The Council is marking Holocaust Memorial Day 2019 with a special event at Treorchy Library on January 31. 

Open to the public, it will be a time to reflect on the atrocities of the worst time in world history in which millions of people were brutally killed at the hands of Nazi Germany, and the subsequent genocides in Cambodia, Rwanda, Bosnia and Darfur. 

There will be a special presentation by students from Treorchy Comprehensive School, who have returned from an educational trip to Auschwitz-Birkenau, where more than 1.1 million people were murdered - with more than 90 per cent of the victims being Jewish.

Between 1941 and 1945, the Nazis attempted to annihilate all of Europe’s Jews. This systematic and planned attempt to murder European people is known as the Holocaust period.

By the end of the Holocaust, six million Jewish men, women and children had perished in ghettos, mass-shootings, in concentration camps and extermination camps.

The theme of this year’s Holocaust Memorial Day global event is Torn From Home, which reflects on how the enforced loss of a safe place to call ‘home’ is part of the trauma faced by anyone experiencing persecution and genocide. ‘Home’ usually means a place of safety, comfort and security.

Holocaust Memorial Day 2019 will reflect on what happens when individuals, families and communities are driven out of, or forced from their homes, because of persecution or the threat of violence, alongside the continuing difficulties survivors face as they try to find and build new homes when the genocide is over.

This year marks the 25th anniversary of the Genocide in Rwanda, which began in April 1994, and the 40th anniversary of the end of the Genocide in Cambodia, which ended in 1979.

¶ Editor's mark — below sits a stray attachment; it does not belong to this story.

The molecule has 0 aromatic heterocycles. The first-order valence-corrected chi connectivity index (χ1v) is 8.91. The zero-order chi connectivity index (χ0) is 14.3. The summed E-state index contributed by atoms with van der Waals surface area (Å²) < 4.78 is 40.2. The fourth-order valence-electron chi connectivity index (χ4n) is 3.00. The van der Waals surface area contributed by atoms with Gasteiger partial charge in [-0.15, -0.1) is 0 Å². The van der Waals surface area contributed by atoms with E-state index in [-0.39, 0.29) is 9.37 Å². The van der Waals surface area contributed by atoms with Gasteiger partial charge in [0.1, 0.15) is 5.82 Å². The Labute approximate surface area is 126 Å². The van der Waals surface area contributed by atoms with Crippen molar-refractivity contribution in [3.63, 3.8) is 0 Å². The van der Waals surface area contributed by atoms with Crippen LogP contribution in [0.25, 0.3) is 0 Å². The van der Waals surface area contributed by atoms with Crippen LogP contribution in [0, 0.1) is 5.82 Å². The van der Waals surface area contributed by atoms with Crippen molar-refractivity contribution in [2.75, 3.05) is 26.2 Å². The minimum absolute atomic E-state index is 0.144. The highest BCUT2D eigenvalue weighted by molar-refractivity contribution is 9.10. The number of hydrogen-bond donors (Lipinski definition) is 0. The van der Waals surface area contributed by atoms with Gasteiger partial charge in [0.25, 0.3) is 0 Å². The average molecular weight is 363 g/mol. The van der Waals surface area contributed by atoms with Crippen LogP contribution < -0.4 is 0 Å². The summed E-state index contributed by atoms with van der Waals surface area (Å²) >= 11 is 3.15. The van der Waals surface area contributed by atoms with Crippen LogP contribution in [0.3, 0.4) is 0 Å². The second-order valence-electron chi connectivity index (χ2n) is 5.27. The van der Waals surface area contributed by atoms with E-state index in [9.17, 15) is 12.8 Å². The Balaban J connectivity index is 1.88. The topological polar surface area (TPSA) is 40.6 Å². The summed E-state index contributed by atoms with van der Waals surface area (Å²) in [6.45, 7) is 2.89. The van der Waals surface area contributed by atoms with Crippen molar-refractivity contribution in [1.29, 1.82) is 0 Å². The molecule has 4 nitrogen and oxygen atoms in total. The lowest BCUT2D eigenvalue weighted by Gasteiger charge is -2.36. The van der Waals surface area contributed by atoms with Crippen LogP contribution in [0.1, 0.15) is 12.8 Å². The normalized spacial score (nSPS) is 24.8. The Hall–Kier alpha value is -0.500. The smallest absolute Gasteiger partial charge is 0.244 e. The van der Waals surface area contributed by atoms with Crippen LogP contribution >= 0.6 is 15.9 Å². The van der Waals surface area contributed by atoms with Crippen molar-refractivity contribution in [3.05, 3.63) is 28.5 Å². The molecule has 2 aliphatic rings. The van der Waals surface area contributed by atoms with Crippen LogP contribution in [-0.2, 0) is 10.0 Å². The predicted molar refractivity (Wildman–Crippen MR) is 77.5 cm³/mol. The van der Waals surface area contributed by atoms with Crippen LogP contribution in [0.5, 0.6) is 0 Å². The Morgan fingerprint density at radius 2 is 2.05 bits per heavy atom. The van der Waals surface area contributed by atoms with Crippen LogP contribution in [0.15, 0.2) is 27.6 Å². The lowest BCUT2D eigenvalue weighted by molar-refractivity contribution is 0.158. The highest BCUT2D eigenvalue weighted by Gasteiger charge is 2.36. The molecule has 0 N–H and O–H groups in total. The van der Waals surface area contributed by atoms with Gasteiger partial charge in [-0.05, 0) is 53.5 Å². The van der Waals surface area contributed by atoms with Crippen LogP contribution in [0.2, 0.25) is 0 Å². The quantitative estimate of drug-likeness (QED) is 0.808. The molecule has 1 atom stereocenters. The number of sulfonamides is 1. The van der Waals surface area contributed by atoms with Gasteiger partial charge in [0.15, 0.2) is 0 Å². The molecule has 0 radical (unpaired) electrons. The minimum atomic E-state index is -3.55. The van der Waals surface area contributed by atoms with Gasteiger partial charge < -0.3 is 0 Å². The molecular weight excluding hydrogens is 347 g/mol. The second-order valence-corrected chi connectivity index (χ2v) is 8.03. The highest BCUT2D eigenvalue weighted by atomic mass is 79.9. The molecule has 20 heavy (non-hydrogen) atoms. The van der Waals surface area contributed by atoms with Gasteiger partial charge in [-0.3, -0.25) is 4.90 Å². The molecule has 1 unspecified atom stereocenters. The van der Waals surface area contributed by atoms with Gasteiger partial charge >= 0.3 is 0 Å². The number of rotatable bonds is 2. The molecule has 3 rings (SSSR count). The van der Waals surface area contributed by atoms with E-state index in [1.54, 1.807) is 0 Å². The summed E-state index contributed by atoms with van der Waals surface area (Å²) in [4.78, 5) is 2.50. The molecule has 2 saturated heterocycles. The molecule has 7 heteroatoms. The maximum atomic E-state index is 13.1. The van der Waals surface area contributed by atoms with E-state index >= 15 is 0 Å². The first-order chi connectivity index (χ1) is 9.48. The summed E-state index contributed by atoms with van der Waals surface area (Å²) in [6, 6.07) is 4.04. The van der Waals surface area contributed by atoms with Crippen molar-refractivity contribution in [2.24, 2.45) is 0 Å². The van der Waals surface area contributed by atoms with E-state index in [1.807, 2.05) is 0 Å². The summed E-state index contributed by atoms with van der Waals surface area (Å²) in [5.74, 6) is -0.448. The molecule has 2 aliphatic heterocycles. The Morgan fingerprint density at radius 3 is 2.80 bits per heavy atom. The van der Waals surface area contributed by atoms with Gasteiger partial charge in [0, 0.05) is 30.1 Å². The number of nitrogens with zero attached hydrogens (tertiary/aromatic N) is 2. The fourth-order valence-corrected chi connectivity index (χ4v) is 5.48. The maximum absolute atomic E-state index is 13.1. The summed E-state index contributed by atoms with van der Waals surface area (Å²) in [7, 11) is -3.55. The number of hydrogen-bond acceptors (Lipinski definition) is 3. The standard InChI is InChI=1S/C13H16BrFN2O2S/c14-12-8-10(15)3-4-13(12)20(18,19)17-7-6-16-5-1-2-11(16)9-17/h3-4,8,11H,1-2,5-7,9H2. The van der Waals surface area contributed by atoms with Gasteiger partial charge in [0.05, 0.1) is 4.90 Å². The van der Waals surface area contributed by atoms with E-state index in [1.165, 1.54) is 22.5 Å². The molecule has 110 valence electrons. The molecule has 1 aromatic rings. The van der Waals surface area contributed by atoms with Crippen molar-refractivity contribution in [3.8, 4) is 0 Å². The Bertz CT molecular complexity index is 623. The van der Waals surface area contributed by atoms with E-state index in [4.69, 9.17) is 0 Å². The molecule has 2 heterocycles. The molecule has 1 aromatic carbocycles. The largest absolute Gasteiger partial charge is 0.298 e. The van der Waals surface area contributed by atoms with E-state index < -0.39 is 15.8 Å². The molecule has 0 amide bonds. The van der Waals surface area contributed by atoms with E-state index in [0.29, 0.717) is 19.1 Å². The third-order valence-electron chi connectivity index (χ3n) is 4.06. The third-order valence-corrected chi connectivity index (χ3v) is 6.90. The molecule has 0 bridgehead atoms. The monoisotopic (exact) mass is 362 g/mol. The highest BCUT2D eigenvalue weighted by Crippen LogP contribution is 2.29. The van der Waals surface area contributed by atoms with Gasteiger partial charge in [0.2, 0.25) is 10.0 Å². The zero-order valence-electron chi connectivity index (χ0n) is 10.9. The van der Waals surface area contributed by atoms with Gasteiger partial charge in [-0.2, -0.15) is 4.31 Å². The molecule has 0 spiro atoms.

Councillor Maureen Webber, Deputy Leader of the Council and Cabinet Member for Council Business, with responsibility for Equality and Diversity, said: “It is important that the world marks Holocaust Memorial Day. History must never repeat itself through marking such poignant events such as the Holocaust.

 “We owe it to future generations to never allow such atrocities to happen again. We must learn from the past in order to create a safer, better future for ourselves and for those who follow us.

“Rhondda Cynon Taf is once again marking this occasion with the respect that it deserves.”

Holocaust Memorial Day was started by the UK Government in 2001 and takes place every year.

“I didn’t feel like I had a home after the genocide because everything was destroyed. I had no home at all. I had nothing” - Marie Chantal Uwamahoro, survivor of the Genocide in Rwanda. 

  • The Holocaust Memorial Day commemoration takes place in Rhondda Cynon Taf at Treorchy Library on Thursday, January 31 (12.30pm). All are welcome. This is a FREE event. No tickets are required. 
Posted on Wednesday 30th January 2019

Help us improve - don't include personal or financial information, e.g. your National Insurance number or credit card details.